Couture has symbolized the triumph of artistry and fashion for more than a century. It is the combination of fashion — the modern entity that blends novelty and synergy with personal and societal demands — and craftsmanship — the skills of dressmaking, tailoring, and crafts that comprise clothes and accessories. With just 4,000 clients globally and an exclusive number of industry tickets for runway shows, the profession might appear completely fantastical and out of reach.
In reality, couture is a closely controlled, invite-only application administered by Paris’ Fédération de la Haute Couture et de la Mode (FHCM), which has a huge effect on the fashion industry as a whole. Despite being the most lavish, glamorous, and expensive kind of fashion, haute couture has experienced a fast drop in popularity during the previous seventy years.
Interest in “Couture” has consistently fallen by 13% in 2021 alone (according to Google Search data). In reality, just four of the top ten “Haute Couture” search inquiries are for genuine collections: Chanel, Dior, Fendi, and Valentino. The concept of “glamour” has surely changed alongside modernity. Whereas elegance and luxury were formerly synonymous with dresses handcrafted and embroidered with hundreds of pearls, luxury may now be found in the shape of t-shirts, sneakers, and laughably little purses.
Instead of spending hundreds of thousands of dollars on a handmade item, buyers may live the luxury dream with a $400 t-shirt. So, where does haute couture place in today’s contemporary, technologically advanced, and inclusively prioritized fashion landscape?
The Not-So-Humble Beginnings Of Haute Couture Fashion
Image: CoBo Social
While the term is tossed about a lot, the term haute couture has been used since the late 17th century. The link between aristocratic and upper-class ladies and their personal dressmakers grew as France became identified with beautifully manufactured and creative luxury silk textiles, and so did the haute couture system. The FHCM, which was founded in 1868, upholds the high standards of French fashion culture by presiding over Paris Women’s and Men’s Fashion Weeks, as well as supporting and fostering designers that display the degree of workmanship necessary to appear on the official Haute Couture calendar.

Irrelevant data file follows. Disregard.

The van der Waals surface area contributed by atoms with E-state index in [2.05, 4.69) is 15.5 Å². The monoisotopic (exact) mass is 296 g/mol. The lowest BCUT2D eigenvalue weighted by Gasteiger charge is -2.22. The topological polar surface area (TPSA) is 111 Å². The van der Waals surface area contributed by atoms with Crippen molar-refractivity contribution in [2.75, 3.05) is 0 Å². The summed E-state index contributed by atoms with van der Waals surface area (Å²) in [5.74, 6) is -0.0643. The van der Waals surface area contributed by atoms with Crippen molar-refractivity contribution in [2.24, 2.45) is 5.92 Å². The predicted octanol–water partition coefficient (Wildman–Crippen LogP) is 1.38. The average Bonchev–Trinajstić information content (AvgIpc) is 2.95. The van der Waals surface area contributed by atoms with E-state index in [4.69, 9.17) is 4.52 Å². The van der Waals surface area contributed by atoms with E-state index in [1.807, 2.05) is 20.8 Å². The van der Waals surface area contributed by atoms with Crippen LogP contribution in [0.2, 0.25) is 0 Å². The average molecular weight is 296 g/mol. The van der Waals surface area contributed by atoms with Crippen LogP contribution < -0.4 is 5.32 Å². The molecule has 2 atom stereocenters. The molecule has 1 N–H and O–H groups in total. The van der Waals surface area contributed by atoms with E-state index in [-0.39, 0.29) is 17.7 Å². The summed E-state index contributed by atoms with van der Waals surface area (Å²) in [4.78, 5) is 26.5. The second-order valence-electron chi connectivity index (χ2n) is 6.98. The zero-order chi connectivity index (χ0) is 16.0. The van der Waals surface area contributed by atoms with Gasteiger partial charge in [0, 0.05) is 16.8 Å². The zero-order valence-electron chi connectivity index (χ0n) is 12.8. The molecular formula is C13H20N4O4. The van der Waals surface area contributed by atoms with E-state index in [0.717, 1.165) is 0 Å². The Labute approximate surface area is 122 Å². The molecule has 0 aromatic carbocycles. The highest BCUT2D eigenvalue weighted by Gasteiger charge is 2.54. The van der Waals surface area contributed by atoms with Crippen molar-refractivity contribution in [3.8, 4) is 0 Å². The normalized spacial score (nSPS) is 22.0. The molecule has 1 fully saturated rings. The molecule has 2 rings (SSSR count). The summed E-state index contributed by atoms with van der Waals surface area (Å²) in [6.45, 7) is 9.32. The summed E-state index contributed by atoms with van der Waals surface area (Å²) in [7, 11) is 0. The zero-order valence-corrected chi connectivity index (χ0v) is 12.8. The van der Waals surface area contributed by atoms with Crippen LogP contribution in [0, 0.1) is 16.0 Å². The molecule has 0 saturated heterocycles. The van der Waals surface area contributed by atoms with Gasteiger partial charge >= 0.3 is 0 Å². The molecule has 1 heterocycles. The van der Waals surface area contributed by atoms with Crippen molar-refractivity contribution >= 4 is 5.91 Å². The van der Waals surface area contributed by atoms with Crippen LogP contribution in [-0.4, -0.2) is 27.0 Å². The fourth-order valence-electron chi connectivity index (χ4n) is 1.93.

Members are now chosen by the Chambre Syndicale de la Haute Couture. Members must design made-to-order clothing for private clients, with more than one fitting, in an atelier with at least fifteen full-time employees to qualify as an official Haute Couture firm. In addition, one of their workplaces must have twenty full-time technical personnel.
Couture’s aristocratic allure stems from its exclusivity. It is a unique moment filled with strange traditions. The outfits are jewel-like masterpieces designated for an elite clique of ladies whose names the maisons keep rigorously hidden. Its purchase procedure is cloaked in secret showings, with just a small circle of people permitted to take a seat and gaze at the gorgeous masterpieces. Couture is as traditional as it gets in a world that is more digital and manufactured — and hence infinitely repeatable.
However, in today’s fast-paced, fast-fashion world, when only a small proportion of the population can afford Haute Couture, its steady collapse was inevitable. When this is combined with the emergence of independent designers and the growing respect for more independent and exclusive designers, haute couture is on the verge of becoming the next major fashion faux pas.
The Modernisation Of Haute Couture Fashion
Image: Ralph & Russo